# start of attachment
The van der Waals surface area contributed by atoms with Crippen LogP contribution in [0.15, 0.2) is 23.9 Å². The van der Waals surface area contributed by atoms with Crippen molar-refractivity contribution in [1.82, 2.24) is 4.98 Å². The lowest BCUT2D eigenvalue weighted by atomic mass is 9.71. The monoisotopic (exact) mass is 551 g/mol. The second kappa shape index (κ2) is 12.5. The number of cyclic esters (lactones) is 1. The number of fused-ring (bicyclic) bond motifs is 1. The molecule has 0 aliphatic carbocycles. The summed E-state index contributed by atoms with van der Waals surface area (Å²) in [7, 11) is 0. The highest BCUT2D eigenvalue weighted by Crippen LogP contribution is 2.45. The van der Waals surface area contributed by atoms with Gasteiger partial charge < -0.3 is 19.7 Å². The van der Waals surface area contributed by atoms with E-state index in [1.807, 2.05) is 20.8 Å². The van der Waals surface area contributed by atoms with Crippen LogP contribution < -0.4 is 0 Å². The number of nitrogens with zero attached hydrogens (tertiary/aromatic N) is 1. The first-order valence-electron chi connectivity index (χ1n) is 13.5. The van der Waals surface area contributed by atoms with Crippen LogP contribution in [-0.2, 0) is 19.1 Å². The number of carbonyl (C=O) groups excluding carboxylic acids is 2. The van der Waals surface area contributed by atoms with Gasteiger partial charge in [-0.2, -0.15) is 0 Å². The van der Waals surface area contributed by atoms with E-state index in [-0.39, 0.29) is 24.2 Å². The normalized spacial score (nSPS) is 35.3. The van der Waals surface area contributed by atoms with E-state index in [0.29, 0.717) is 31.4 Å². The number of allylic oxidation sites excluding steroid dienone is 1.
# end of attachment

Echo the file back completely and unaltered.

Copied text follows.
The van der Waals surface area contributed by atoms with Crippen LogP contribution in [0.15, 0.2) is 23.9 Å². The van der Waals surface area contributed by atoms with Crippen molar-refractivity contribution in [1.82, 2.24) is 4.98 Å². The lowest BCUT2D eigenvalue weighted by atomic mass is 9.71. The monoisotopic (exact) mass is 551 g/mol. The second kappa shape index (κ2) is 12.5. The number of cyclic esters (lactones) is 1. The number of fused-ring (bicyclic) bond motifs is 1. The molecule has 0 aliphatic carbocycles. The summed E-state index contributed by atoms with van der Waals surface area (Å²) in [7, 11) is 0. The highest BCUT2D eigenvalue weighted by Crippen LogP contribution is 2.45. The van der Waals surface area contributed by atoms with Gasteiger partial charge < -0.3 is 19.7 Å². The van der Waals surface area contributed by atoms with E-state index in [1.807, 2.05) is 20.8 Å². The van der Waals surface area contributed by atoms with Crippen LogP contribution < -0.4 is 0 Å². The number of nitrogens with zero attached hydrogens (tertiary/aromatic N) is 1. The first-order valence-electron chi connectivity index (χ1n) is 13.5. The van der Waals surface area contributed by atoms with Crippen LogP contribution in [-0.2, 0) is 19.1 Å². The number of carbonyl (C=O) groups excluding carboxylic acids is 2. The van der Waals surface area contributed by atoms with Gasteiger partial charge in [-0.2, -0.15) is 0 Å². The van der Waals surface area contributed by atoms with E-state index in [-0.39, 0.29) is 24.2 Å². The normalized spacial score (nSPS) is 35.3. The van der Waals surface area contributed by atoms with E-state index in [0.29, 0.717) is 31.4 Å². The number of allylic oxidation sites excluding steroid dienone is 1.